Bishop Nickless leads pro-life prayers Jan. 22
By RENEE WEBB, Globe editor
Jan. 24, 2008
In this fact-based society, dates are important and significant ones are to
Bishop R. Walker Nickless in his homily at Cathedral of the Epiphany in Sioux
City said people remember birthdays, anniversaries of marriages or ordinations
and he remembers where he was on Nov. 22, 1963 when President John F. Kennedy
was killed. He mentioned that everyone remembers the date Sept. 11, 2001 when
the Twin Towers and Pentagon were attacked.
"There is another date that we as Catholics should remember - 1-22, Jan.
22. This date marks the 35th anniversary of the 1973 decision of the Supreme
Court of the United States to legalize abortion," said the bishop.
"This decision gave the right to attack and kill the most vulnerable and
helpless human life - that of an unborn child."
Bishop Nickless pointed out that he and his brother bishops in the United
States designated Jan. 22 as a day of penance for violations on the dignity of
the human person. It was designed to be a day of prayer "for the full
restoration of the legal guarantee of the right to life."
About 250 people gathered at the 12:10 p.m. Mass at Cathedral to pray for an
end to abortion. The Mass was concelebrated by Father Brad Pelzel, Msgr. Richard
Zenk and Father Paul-Louis Arts.
As the homily continued, the bishop noted that he wore purple vestments as a
sign that it was a day of sadness and sorrow.
"We gather today to pray," said Bishop Nickless. "First we
gather as God's people to offer the greatest prayer we know - the prayer of the
Mass - where Jesus Christ offers himself once again on the altar here in the
sanctuary for our sins."
Particularly that day, the bishop noted, they asked for forgiveness for the
horrible crime of abortion. He mentioned that following the liturgy, they would
pray another prayer - the rosary - outside Planned Parenthood in Sioux City.
He invited people to pray the rosary anytime that day on their own if they
were unable to join them in prayer outside of the abortion clinic.
"We know prayer is helpful, but prayer also needs action," said
Bishop Nickless, who urged the faithful to talk to others about the evils of
abortion. "I want to thank all of you for taking the action to be here
today. I thank you for all you do for the pro-life cause."
He asked them to pray for the thousands of people gathered in Washington,
D.C. for the March for Life - including groups from the diocese.
"Why are we so concerned about abortion and the right to life?"
questioned the bishop.
He stressed that human life is sacred and God alone is the Lord of life.
"Our society seeks abortion and says it's okay because our culture
values convenience and pleasure more than life itself," said Bishop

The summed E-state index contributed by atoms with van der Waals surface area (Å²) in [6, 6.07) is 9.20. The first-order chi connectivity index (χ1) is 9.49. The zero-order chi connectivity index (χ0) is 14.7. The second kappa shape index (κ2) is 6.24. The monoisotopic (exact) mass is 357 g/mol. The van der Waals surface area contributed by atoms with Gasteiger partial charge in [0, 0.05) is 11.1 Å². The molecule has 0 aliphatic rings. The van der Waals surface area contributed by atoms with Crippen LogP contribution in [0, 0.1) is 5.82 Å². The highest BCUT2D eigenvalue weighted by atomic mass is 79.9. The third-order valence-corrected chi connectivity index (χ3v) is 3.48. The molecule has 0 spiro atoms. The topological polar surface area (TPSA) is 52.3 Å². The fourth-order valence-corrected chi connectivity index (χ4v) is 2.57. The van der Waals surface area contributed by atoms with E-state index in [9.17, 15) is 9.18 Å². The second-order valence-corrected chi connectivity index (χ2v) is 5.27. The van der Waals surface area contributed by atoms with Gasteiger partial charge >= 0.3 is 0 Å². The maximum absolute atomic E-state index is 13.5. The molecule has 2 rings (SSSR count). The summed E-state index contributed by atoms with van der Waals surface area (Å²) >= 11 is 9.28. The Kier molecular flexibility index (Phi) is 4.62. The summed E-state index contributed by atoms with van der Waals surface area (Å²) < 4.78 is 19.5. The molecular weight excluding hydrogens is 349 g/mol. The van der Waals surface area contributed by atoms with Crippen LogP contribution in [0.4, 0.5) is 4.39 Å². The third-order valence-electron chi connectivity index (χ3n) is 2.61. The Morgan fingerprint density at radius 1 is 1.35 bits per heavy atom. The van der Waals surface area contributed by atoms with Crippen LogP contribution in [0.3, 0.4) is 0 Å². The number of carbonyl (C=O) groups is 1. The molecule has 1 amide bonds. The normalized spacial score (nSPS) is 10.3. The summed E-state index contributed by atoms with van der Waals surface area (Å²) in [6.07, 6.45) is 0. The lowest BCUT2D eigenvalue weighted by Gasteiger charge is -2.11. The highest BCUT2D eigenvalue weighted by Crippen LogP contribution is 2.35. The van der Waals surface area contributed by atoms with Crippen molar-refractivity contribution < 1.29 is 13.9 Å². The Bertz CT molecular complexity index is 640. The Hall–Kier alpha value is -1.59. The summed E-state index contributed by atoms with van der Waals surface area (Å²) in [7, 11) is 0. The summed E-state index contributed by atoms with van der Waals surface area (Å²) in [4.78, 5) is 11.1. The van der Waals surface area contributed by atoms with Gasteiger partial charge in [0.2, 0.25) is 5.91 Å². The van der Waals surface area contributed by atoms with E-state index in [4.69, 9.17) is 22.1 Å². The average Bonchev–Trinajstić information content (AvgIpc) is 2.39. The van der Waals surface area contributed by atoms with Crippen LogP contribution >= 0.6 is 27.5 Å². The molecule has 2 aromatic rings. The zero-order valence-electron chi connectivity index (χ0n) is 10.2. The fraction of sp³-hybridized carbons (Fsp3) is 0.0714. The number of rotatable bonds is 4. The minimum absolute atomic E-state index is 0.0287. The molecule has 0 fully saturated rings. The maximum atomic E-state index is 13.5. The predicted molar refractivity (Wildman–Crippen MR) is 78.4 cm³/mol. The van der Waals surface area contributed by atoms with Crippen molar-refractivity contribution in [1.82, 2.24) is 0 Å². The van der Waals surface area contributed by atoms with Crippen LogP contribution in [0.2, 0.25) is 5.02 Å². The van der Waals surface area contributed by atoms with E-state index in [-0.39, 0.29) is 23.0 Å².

Some look at the unborn, disabled and elderly as useless and may label them
as less than human, but the bishop reminded people that from God's perspective
every human life is precious. Catholic Christians, he added, should believe
As the homily drew to a close, Bishop Nickless said, "May God bless our
efforts and bring every human being peace and justice."
According to Mark Thomason, the diocesan pro-life contact person, about 100
people gathered outside Planned Parenthood after Mass to pray the rosary. Among
those gathered were about 30 students from Gehlen Catholic High School in Le
Mars and some students from St. Mary's High School in Remsen.
"Abortion is wrong and you shouldn't have to choose life (it should be a
right)," said Amber Walding, a ninth grade student from Gehlen Catholic .
Margaret Anderson, a parishioner at Immaculate Conception Church in Sioux
City, said participated in the rosary because she believes abortion "to be
one of the biggest evils in our world. I want to be here to be a voice for the
unborn who are in danger of abortion."
She tries to pray frequently on Tuesdays in front of the abortion clinic.
Bo Boatman, a member of Immaculate Conception and a 2005 graduate of Bishop
Heelan High School, said he has seen people pray outside of Planned Parenthood
weekly and when his pastor mentioned the prayer service, he wanted to be there.
"I don't think I could have found myself doing a better thing
today," he said. "I wanted to come here to pray."
Thomason said he was pleased with the turnout at Mass and for the rosary. The
diocese had encouraged people to organize prayer services in their own parishes,
communities or schools as a sign of solidarity for life. If services were held,
he would love to hear about them. (Digital photos may be submitted to firstname.lastname@example.org.)
"This is really the first step. We want to grow in our pro-life efforts
from our (the diocesan-level) end," he noted. "Pro-lifers have been
doing some great things at the grassroots efforts."
Thomason also referred to the pro-life work of Catholic Charities, which
offers adoption and heads up Project Rachel post-abortion counseling.
He mentioned that he would like to compile the names of pro-life contacts and
representatives in order to make all people aware of how they can join in prayer
services and ministries that help defend life. "I am proud of everyone and
all of the efforts that are being done across the board to build a culture of
life from Soup Kitchens to helping out migrant workers and the poor," said